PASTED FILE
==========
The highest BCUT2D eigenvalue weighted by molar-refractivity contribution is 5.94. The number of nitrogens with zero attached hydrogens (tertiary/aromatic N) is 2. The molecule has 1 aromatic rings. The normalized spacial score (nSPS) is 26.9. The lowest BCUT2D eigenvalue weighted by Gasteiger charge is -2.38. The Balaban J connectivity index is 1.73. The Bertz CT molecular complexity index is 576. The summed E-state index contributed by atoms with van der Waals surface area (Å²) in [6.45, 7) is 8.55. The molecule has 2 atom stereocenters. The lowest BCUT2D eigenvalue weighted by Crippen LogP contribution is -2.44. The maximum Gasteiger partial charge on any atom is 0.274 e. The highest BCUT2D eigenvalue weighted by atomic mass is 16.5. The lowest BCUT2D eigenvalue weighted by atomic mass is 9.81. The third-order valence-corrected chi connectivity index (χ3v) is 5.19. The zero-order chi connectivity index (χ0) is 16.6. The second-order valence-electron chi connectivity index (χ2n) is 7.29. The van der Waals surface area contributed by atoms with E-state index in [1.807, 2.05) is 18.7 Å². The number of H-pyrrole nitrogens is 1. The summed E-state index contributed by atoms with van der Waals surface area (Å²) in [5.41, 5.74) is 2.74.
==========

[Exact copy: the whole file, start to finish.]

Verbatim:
The highest BCUT2D eigenvalue weighted by molar-refractivity contribution is 5.94. The number of nitrogens with zero attached hydrogens (tertiary/aromatic N) is 2. The molecule has 1 aromatic rings. The normalized spacial score (nSPS) is 26.9. The lowest BCUT2D eigenvalue weighted by Gasteiger charge is -2.38. The Balaban J connectivity index is 1.73. The Bertz CT molecular complexity index is 576. The summed E-state index contributed by atoms with van der Waals surface area (Å²) in [6.45, 7) is 8.55. The molecule has 2 atom stereocenters. The lowest BCUT2D eigenvalue weighted by Crippen LogP contribution is -2.44. The maximum Gasteiger partial charge on any atom is 0.274 e. The highest BCUT2D eigenvalue weighted by atomic mass is 16.5. The lowest BCUT2D eigenvalue weighted by atomic mass is 9.81. The third-order valence-corrected chi connectivity index (χ3v) is 5.19. The zero-order chi connectivity index (χ0) is 16.6. The second-order valence-electron chi connectivity index (χ2n) is 7.29. The van der Waals surface area contributed by atoms with E-state index in [1.807, 2.05) is 18.7 Å². The number of H-pyrrole nitrogens is 1. The summed E-state index contributed by atoms with van der Waals surface area (Å²) in [5.41, 5.74) is 2.74.